Abstract only. For complete paper: M. C. Healey and T. Hennessey. 1998. The paradox of fairness: the impact of escalating complexity on fishery management. Marine Policy 22:109-118.
In the US and Canada, a commitment to fairness leads to overly complex management regimes that contribute to overexploitation. We illustrate the pattern of increasing complexity in the Scotia/Fundy groundfish fishery in Atlantic Canada, the New England groundfish fishery and the Fraser River salmon fishery in British Columbia, all of which have collapsed or declined in recent years. Increasing complexity proceeds inexorably in publicly managed fisheries. However, the alternatives of transferring ownership to individual fishers or fishing communities appear not to be viable solutions. Rather, we suggest a co-management approach which may be unfair to some fishers but will greatly reduce the pressure to overfish.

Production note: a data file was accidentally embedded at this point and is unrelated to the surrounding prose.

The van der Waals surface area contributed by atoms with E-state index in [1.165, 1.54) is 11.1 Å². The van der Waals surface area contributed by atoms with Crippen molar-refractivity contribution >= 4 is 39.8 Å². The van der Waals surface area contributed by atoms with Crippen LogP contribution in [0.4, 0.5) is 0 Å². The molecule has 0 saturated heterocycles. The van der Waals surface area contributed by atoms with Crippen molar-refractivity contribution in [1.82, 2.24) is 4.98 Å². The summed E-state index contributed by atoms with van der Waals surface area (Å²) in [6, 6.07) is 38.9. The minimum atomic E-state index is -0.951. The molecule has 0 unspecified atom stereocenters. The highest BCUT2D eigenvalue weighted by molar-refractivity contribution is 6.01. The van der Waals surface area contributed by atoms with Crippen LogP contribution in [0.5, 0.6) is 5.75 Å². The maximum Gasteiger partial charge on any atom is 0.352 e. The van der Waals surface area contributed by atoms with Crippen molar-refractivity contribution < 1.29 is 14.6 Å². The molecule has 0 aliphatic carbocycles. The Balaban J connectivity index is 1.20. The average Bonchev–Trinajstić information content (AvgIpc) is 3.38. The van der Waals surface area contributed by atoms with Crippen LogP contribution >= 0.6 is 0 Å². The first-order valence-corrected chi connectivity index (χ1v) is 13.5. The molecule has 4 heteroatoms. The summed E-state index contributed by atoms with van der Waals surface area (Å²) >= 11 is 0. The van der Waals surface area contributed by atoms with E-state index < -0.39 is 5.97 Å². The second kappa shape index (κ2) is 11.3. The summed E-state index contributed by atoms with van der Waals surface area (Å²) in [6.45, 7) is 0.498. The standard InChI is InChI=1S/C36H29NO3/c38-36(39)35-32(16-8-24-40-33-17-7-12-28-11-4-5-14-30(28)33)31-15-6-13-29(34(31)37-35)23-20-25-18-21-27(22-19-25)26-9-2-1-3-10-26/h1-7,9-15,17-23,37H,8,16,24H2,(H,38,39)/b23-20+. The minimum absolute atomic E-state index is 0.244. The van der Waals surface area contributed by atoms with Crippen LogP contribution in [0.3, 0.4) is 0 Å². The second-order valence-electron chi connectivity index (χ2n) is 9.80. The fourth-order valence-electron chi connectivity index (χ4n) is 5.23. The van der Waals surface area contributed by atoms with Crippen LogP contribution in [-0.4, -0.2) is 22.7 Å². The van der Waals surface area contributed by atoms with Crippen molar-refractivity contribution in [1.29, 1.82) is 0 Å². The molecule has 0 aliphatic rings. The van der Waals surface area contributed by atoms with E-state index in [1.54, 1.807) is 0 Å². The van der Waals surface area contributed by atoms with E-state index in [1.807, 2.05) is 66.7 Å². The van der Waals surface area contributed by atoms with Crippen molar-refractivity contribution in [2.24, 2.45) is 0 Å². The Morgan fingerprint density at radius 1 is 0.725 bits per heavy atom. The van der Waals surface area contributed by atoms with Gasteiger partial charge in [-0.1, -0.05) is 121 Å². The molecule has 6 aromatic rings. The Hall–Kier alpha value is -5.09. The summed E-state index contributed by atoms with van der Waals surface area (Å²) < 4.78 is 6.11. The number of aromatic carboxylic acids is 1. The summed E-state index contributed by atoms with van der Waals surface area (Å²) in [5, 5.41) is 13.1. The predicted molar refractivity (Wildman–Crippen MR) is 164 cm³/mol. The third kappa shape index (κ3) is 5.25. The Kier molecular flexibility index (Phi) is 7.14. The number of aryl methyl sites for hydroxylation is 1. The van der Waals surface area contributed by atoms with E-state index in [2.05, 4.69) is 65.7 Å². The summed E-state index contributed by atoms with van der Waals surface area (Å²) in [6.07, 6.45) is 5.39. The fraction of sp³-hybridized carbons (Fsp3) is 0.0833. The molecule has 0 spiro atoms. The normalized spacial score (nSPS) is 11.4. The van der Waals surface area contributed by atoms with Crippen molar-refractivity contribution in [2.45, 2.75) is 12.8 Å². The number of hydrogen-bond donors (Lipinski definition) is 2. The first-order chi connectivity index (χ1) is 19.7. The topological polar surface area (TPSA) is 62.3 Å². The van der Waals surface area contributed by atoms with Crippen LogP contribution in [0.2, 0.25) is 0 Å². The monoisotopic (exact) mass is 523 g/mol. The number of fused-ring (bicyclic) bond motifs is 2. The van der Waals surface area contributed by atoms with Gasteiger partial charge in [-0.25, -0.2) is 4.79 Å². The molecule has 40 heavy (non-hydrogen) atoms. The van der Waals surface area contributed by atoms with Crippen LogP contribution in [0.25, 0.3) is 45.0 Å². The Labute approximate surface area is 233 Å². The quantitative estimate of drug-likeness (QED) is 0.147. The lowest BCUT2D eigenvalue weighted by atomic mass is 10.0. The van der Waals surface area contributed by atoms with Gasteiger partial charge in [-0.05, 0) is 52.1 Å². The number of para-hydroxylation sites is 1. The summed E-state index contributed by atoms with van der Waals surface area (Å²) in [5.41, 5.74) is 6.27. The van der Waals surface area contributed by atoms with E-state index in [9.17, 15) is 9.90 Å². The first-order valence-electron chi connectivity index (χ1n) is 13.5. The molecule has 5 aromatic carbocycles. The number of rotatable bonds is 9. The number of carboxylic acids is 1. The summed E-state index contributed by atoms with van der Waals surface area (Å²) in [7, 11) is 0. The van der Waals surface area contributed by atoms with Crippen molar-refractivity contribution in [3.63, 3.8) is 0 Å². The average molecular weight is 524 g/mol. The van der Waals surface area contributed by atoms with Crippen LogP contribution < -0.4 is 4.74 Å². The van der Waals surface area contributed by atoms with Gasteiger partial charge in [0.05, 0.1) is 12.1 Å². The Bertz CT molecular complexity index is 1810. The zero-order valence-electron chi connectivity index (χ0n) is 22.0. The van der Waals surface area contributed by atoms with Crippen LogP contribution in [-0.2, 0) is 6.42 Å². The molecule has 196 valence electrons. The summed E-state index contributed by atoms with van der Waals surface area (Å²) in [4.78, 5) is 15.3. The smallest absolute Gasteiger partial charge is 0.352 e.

Healey, M. and T. Hennessey. The Paradox of Fairness: The Impact of Escalating Complexity on Fishery Management (extended abstract). In: Microbehavior and Macroresults: Proceedings of the Tenth Biennial Conference of the International Institute of Fisheries Economics and Trade, July 10-14, 2000, Corvallis, Oregon, USA. Compiled by Richard S. Johnston and Ann L. Shriver. International Institute of Fisheries Economics and Trade (IIFET), Corvallis, 2001.